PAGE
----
Manufacturers and distributors of cannabidiol (CBD) based products have spoken out after the Medicine products Regulatory Agency (MHRA) told vendors they have 28 days to stop selling their products in the UK. The decision was made by the MHRA to define CBD as a medicine, meaning that companies will now require a licence to sell these products. They have raised their concerns about their customers’ access to CBD being taken away by this measure.
According to Love CBD, a company selling legal cannabis oil in the UK, the reason cited by the MHRA for this change was the recent release of data from clinical trials of Epidiolex, which is a 99 percent CBD standardised product being developed by GW Pharmaceuticals to treat two types of intractable epilepsy (Dravet Syndrome and Lennox-Gastaut Syndrome). Love CBD said: “They’re banning hemp oil by the back door. Why? Because it works. That is literally the reason the MHRA have given. It’s banned because it’s been proven to work. Well, our customers have been telling us it works for two years and now they can’t get it anymore because it works.”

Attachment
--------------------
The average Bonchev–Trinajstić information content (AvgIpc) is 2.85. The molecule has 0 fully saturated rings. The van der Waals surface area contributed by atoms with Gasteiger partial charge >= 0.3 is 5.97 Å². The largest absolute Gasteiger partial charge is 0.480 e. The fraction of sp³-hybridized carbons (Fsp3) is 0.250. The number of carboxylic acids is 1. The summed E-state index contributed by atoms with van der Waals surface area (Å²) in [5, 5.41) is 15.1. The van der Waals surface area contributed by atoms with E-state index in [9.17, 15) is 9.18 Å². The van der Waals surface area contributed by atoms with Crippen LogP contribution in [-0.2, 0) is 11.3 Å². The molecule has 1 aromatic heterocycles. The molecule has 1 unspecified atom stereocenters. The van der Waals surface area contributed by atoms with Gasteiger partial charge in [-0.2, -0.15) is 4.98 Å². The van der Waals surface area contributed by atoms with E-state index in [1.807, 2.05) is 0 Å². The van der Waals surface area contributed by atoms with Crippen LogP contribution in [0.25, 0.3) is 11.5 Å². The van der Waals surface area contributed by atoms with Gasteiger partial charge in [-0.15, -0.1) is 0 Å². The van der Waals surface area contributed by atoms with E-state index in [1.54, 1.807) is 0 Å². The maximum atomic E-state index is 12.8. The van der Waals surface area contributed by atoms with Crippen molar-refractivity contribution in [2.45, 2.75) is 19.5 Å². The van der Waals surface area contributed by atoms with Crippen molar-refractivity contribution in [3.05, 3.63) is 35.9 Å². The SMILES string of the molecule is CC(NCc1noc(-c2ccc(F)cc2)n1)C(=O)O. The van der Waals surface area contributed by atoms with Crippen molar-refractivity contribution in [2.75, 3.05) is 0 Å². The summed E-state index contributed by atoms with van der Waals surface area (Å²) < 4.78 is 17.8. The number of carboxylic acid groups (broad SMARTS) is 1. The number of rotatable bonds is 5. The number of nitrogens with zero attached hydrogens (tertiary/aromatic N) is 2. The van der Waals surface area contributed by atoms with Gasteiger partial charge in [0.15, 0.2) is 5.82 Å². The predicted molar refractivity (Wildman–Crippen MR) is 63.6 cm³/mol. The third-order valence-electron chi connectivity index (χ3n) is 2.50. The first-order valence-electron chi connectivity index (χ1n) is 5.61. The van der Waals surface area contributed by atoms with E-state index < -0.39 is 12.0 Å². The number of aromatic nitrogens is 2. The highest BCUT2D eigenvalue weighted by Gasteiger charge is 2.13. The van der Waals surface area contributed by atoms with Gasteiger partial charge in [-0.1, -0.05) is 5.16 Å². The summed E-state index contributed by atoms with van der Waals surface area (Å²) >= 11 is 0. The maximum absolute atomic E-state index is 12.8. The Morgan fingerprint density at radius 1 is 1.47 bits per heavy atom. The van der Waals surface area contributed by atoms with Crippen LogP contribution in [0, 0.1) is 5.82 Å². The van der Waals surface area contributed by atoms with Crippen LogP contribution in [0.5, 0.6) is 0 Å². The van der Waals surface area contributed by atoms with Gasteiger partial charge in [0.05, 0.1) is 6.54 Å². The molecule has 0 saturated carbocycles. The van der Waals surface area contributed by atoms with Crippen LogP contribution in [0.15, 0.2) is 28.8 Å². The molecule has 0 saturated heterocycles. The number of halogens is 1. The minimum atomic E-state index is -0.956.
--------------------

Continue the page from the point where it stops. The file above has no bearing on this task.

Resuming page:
A number of businesses are also arguing that they provide a wide range of products that vary in their CBD content. The only product containing CBD now legally available would be Sativex, a clinically-approved drug which is used to treat Multiple Sclerosis. However, people with a variety of other conditions will be left without anything to help them. CBD Oils UK said: “CBD is just one of the compounds that are found in our extracts. It is considered very safe, even in very high doses. What’s more, our company takes enormous care with the sourcing, processing and manufacture of our products. In our view the MHRA is not taking this action on behalf of the public interest, but rather to serve a wider commercial purpose.”
According to the BBC, the MHRA said it had looked at CBD because a number of manufacturing companies has been making “overt medicinal claims about products”, which was not allowed under MHRA regulation. This means that consumers could be misled or be duped into buying sub-standard “medicine”. However, many of the businesses being shut down by this move had always abided by regulations, made no such claims and were simply selling their products as a food supplement.
Those in the industry have also expressed concerns that taking away legal access to CBD will push people who use it to self-medicate into the black market. Gavin Sathianathan, CEO of Forma Holdings which trades legal medical cannabis in the US, said: “The MHRA’s recent announcement on treating CBD as a medicine is encouraging for cannabis legalisation efforts, but may put patient health and well-being in jeopardy. Whilst CBD suppliers work through complying with the MHRA, it is crucial that patients are allowed to continue to access their medicine. We urge the MHRA to put patients’ best interests at heart.”